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Beauty and the Beast

by on 11 December 2021

Magical Morality Tale

Beauty and the Beast

by Ciaran McConville, after the story by Gabrielle-Suzanne de Villeneuve

Rose Original, Rose Theatre Kingston until 3rd January 2022

Review by Mark Aspen

Wild and desolate places, like high mountains, can be places of dread, apprehension and fear.  Such a place is the setting of Kingston’s Rose Theatre’s retelling of a much retold fairytale.  Set in the high Savoy Alps between France and Italy, Beauty and the Beast represents an inaccessible place, and by metaphorical extension, inaccessible places in the human nature.   As an allegory, this would have great impact 250 years ago, but would it in the self-congratulatory cynical world of the twenty-first Century? 

Before this all sounds too heavy and analytical, you can be reassured that this is a show that all members of the family will enjoy.  Younger schoolchildren will find it exciting, once they have gritted their teeth or the scary bits, and it is indeed a gripping and enthralling show or all.  The Rose is following its tradition of eschewing pantos for its Christmas offering and instead presenting an experience embodying magic and mystery … whilst gently spilling in meaning (the thing critics are supposed to look for).

The story of Beauty and the Beast is generally accredited to Gabrielle-Suzanne de Villeneuve and her editor Jeanne-Marie de Beaumont, both members of les précieuses, ladies of Louis XIV’s extensive court who held exclusive literary salons.  The gist of the story, however, has roots that stretch back to antiquity.   Specially written for The Rose, Ciaran McConville’s version is inspired by these sources, and indeed uses Villeneuve and Beaumont as place names in his retelling.

McConville’s Beauty and the Beast is at heart a morality tale, but a jolly complex one at that.  In the tale’s denouement, we find that Bella’s father is motivated by power, manifest in money; The Beast by justice, manifest in rage; and Bella (Beauty of the title) by love, manifest in kindness.   On the way we examine various societal, political and philosophical issues ranging from family values to climate change.  Moreover, there is a compare and contrast exercise between the mores of the 1740’s and the 2020’s.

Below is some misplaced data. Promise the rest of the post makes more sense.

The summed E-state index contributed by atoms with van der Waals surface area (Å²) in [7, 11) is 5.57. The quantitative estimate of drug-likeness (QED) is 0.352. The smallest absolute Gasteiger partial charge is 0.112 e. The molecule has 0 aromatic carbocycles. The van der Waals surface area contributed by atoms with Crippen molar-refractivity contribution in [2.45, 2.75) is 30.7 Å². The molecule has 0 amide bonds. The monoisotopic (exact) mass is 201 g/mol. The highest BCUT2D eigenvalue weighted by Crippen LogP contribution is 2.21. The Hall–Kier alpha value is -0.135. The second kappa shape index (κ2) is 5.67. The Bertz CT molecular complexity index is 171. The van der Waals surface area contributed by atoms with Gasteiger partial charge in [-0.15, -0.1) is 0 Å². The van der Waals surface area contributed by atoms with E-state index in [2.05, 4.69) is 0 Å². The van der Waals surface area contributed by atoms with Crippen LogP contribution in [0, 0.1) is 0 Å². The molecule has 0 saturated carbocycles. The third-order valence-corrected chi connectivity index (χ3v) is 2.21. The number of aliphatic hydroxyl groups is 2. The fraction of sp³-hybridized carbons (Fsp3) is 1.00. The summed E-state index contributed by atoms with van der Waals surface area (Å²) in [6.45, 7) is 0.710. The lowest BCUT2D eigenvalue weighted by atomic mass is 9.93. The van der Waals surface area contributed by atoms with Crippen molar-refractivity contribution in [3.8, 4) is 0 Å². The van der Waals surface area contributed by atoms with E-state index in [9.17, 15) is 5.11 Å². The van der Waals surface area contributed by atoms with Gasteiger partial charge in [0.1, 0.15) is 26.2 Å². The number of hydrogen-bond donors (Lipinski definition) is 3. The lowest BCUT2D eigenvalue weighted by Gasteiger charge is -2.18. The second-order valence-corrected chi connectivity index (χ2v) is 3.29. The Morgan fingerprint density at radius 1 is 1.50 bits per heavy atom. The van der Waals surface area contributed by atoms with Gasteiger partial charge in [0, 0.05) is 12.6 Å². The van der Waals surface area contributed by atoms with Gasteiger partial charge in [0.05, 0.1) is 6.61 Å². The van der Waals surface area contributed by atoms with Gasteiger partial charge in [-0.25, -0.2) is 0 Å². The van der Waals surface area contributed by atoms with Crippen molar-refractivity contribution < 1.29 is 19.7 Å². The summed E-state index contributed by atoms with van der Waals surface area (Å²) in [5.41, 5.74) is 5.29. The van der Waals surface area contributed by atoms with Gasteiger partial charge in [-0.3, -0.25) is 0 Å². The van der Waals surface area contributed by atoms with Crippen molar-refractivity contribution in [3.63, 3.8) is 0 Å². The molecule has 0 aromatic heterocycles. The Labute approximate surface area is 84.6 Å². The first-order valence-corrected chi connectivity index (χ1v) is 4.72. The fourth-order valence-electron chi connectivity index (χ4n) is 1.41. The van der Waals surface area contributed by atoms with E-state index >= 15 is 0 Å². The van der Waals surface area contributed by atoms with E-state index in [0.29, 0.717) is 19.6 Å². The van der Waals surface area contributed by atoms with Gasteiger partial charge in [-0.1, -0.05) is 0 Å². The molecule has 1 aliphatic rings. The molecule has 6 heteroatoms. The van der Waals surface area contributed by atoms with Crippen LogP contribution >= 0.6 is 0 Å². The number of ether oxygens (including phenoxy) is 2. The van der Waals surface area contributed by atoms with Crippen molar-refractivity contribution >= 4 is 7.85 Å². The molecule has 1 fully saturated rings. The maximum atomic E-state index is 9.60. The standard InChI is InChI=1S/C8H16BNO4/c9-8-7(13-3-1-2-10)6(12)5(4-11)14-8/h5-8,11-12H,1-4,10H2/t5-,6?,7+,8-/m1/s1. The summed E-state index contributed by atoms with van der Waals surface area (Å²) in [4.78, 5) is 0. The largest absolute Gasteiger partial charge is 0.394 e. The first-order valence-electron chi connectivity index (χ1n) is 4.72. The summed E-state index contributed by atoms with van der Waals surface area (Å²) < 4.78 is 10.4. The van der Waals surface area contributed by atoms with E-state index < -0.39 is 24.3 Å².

The Rose Original’s imaginative production brings together the Rose Youth Theatre (the Purple Cast on press night) and skilful professional principals working in tandem to create a multifaceted family show.  The Youth Theatre actors all have substantial parts in the show, and play their roles with infectious zeal.

The theatrical concept is to have the eighteen century action part narrated by twenty-first century observers, who may also steer the plot and even become part of the action.  They are rather like a Greek chorus plus-plus, but take part as individuals.   This did lead to some awkwardness with the audience at first, trying to unravel who was who, what and when, but they soon warmed to the concept and it became an absorbing idea.  Trying to corral past attitudes within today’s very different views could have become tedious, but to the contrary it formed the basis of a lot of the humour in the play.   Incidentally none of this seemed to bother the children in the audience, who were captivated by the physicality of the show and the visual imagery.

Designer, Frankie Bradshaw’s figurative set, and the imaginative light design of Emma Chapman forms an atmospheric setting, one moment foreboding, the next threatening.  An attic room with peeling wallpaper, furnished with a partly made bedstead and piles of suitcases, opens to reveal aspects of the industrialised town of Villeneuve, the alpine forests, or the interiors and gardens of the Chateau de Beaumont.  The galleries beyond show the chateau’s many rooms with desks, lamps and tables, abandoned yet preserved, as if they were eerie museum pieces.  Clamped to the gallery rails, long ladders, whose stiles and rungs light up, represent mountain paths and passes.

A preamble introduces the melange of period and modern characters and their interaction is signified in Peter Todd’s inventive costume design in which many characters wear clothing partly of the other’s era, or of an indeterminate period.  The action opens to the eighteenth birthday party for Bella, daughter of the most prominent and most wealthy personage in Villeneuve, the industrialist Francesco.  A wide cross-section of the townsfolk are present, giving us chance to discover the company and its singing and dancing skills, to the fantastic, in all senses of the word, music and song of Eamonn O’Dwyer.  Choreographer, Aimee Leigh creates visually interesting set-pieces.  Confusingly off-kilter, though, is the idea of having the people of this town on the French-Italian border speak in Mockney. 

Having discovered that Francesco has some sinister secrets that he wishes to keep hidden, such as a strange potted rosebush that he forbids his daughter to go near, Bella now manages to see his hand that he has kept covered at all times.  It is hideously deformed with tangled vegetable growths sprouting from it.  Francesco is seriously ill, and Bella, who loves her widowed father, resolves to go up into the mountains to find a cure.  All are aghast, and warn her of The Beast who lives in the mountains.